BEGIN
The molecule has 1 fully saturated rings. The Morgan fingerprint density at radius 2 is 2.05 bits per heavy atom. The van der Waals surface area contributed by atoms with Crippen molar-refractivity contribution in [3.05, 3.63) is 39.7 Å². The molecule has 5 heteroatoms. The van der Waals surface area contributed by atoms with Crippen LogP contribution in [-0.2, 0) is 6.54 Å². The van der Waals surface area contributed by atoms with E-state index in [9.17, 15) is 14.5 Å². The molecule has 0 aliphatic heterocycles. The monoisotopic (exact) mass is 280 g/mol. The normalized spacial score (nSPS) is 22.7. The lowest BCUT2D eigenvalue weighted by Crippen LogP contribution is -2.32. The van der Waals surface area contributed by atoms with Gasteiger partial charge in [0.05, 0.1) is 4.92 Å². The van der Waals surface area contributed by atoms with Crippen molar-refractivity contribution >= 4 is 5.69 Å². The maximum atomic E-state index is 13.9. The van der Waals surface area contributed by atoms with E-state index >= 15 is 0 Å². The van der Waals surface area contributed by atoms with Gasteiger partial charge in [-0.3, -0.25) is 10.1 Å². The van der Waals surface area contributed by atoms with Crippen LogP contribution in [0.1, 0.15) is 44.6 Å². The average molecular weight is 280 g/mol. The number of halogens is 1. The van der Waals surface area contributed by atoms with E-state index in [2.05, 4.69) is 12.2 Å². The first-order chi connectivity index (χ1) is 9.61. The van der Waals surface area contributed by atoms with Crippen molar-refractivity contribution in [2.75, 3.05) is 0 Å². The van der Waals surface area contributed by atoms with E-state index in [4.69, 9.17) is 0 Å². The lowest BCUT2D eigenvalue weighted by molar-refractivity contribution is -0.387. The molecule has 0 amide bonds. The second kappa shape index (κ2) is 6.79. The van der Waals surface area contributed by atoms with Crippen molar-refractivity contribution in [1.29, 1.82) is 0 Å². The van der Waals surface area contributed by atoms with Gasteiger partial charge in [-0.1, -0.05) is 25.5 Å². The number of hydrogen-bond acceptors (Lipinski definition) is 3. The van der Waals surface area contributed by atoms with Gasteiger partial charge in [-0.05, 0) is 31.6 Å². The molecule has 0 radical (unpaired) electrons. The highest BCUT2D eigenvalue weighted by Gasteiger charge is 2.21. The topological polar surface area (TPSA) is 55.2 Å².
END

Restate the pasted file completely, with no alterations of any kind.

The molecule has 1 fully saturated rings. The Morgan fingerprint density at radius 2 is 2.05 bits per heavy atom. The van der Waals surface area contributed by atoms with Crippen molar-refractivity contribution in [3.05, 3.63) is 39.7 Å². The molecule has 5 heteroatoms. The van der Waals surface area contributed by atoms with Crippen LogP contribution in [-0.2, 0) is 6.54 Å². The van der Waals surface area contributed by atoms with E-state index in [9.17, 15) is 14.5 Å². The molecule has 0 aliphatic heterocycles. The monoisotopic (exact) mass is 280 g/mol. The normalized spacial score (nSPS) is 22.7. The lowest BCUT2D eigenvalue weighted by Crippen LogP contribution is -2.32. The van der Waals surface area contributed by atoms with Gasteiger partial charge in [0.05, 0.1) is 4.92 Å². The van der Waals surface area contributed by atoms with Crippen molar-refractivity contribution >= 4 is 5.69 Å². The maximum atomic E-state index is 13.9. The van der Waals surface area contributed by atoms with E-state index >= 15 is 0 Å². The van der Waals surface area contributed by atoms with Gasteiger partial charge in [-0.3, -0.25) is 10.1 Å². The van der Waals surface area contributed by atoms with Crippen LogP contribution in [0.1, 0.15) is 44.6 Å². The average molecular weight is 280 g/mol. The number of halogens is 1. The van der Waals surface area contributed by atoms with E-state index in [2.05, 4.69) is 12.2 Å². The first-order chi connectivity index (χ1) is 9.61. The van der Waals surface area contributed by atoms with Crippen molar-refractivity contribution in [2.75, 3.05) is 0 Å². The van der Waals surface area contributed by atoms with E-state index in [4.69, 9.17) is 0 Å². The lowest BCUT2D eigenvalue weighted by molar-refractivity contribution is -0.387. The molecule has 0 amide bonds. The second kappa shape index (κ2) is 6.79. The van der Waals surface area contributed by atoms with Crippen molar-refractivity contribution in [1.29, 1.82) is 0 Å². The van der Waals surface area contributed by atoms with Gasteiger partial charge in [-0.1, -0.05) is 25.5 Å². The number of hydrogen-bond acceptors (Lipinski definition) is 3. The van der Waals surface area contributed by atoms with Gasteiger partial charge in [-0.05, 0) is 31.6 Å². The molecule has 0 radical (unpaired) electrons. The highest BCUT2D eigenvalue weighted by Gasteiger charge is 2.21. The topological polar surface area (TPSA) is 55.2 Å².